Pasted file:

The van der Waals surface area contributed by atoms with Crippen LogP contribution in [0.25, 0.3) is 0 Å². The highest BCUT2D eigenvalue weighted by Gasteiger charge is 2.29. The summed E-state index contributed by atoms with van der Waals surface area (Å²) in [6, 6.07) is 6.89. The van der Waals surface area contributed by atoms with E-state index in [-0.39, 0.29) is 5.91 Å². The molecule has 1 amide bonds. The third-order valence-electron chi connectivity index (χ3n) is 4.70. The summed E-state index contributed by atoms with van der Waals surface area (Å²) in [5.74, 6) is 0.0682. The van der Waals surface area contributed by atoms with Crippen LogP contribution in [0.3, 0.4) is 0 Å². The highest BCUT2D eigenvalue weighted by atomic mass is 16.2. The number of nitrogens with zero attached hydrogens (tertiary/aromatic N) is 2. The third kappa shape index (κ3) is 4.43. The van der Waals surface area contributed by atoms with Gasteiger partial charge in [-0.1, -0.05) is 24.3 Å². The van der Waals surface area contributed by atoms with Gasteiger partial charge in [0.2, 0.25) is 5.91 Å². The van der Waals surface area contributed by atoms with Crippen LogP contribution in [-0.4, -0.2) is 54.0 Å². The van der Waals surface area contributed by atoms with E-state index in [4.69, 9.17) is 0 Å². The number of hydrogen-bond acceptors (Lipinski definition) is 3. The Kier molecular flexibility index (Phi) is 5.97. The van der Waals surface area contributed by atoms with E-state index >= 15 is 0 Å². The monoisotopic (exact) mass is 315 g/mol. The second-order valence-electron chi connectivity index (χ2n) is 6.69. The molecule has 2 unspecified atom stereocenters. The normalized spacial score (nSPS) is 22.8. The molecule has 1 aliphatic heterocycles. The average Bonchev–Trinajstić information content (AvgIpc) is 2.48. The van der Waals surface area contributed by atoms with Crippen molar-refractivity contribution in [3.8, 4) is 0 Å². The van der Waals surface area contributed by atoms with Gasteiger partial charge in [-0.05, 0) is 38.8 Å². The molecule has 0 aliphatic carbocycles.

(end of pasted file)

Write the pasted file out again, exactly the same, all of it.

The van der Waals surface area contributed by atoms with Crippen LogP contribution in [0.25, 0.3) is 0 Å². The highest BCUT2D eigenvalue weighted by Gasteiger charge is 2.29. The summed E-state index contributed by atoms with van der Waals surface area (Å²) in [6, 6.07) is 6.89. The van der Waals surface area contributed by atoms with E-state index in [-0.39, 0.29) is 5.91 Å². The molecule has 1 amide bonds. The third-order valence-electron chi connectivity index (χ3n) is 4.70. The summed E-state index contributed by atoms with van der Waals surface area (Å²) in [5.74, 6) is 0.0682. The van der Waals surface area contributed by atoms with Crippen LogP contribution in [0.3, 0.4) is 0 Å². The highest BCUT2D eigenvalue weighted by atomic mass is 16.2. The number of nitrogens with zero attached hydrogens (tertiary/aromatic N) is 2. The third kappa shape index (κ3) is 4.43. The van der Waals surface area contributed by atoms with Gasteiger partial charge in [-0.1, -0.05) is 24.3 Å². The van der Waals surface area contributed by atoms with Gasteiger partial charge in [0.2, 0.25) is 5.91 Å². The van der Waals surface area contributed by atoms with Crippen LogP contribution in [-0.4, -0.2) is 54.0 Å². The van der Waals surface area contributed by atoms with E-state index in [4.69, 9.17) is 0 Å². The number of hydrogen-bond acceptors (Lipinski definition) is 3. The Kier molecular flexibility index (Phi) is 5.97. The van der Waals surface area contributed by atoms with E-state index >= 15 is 0 Å². The monoisotopic (exact) mass is 315 g/mol. The second-order valence-electron chi connectivity index (χ2n) is 6.69. The molecule has 2 unspecified atom stereocenters. The normalized spacial score (nSPS) is 22.8. The molecule has 1 aliphatic heterocycles. The average Bonchev–Trinajstić information content (AvgIpc) is 2.48. The van der Waals surface area contributed by atoms with Crippen molar-refractivity contribution in [3.8, 4) is 0 Å². The van der Waals surface area contributed by atoms with Gasteiger partial charge in [-0.05, 0) is 38.8 Å². The molecule has 0 aliphatic carbocycles.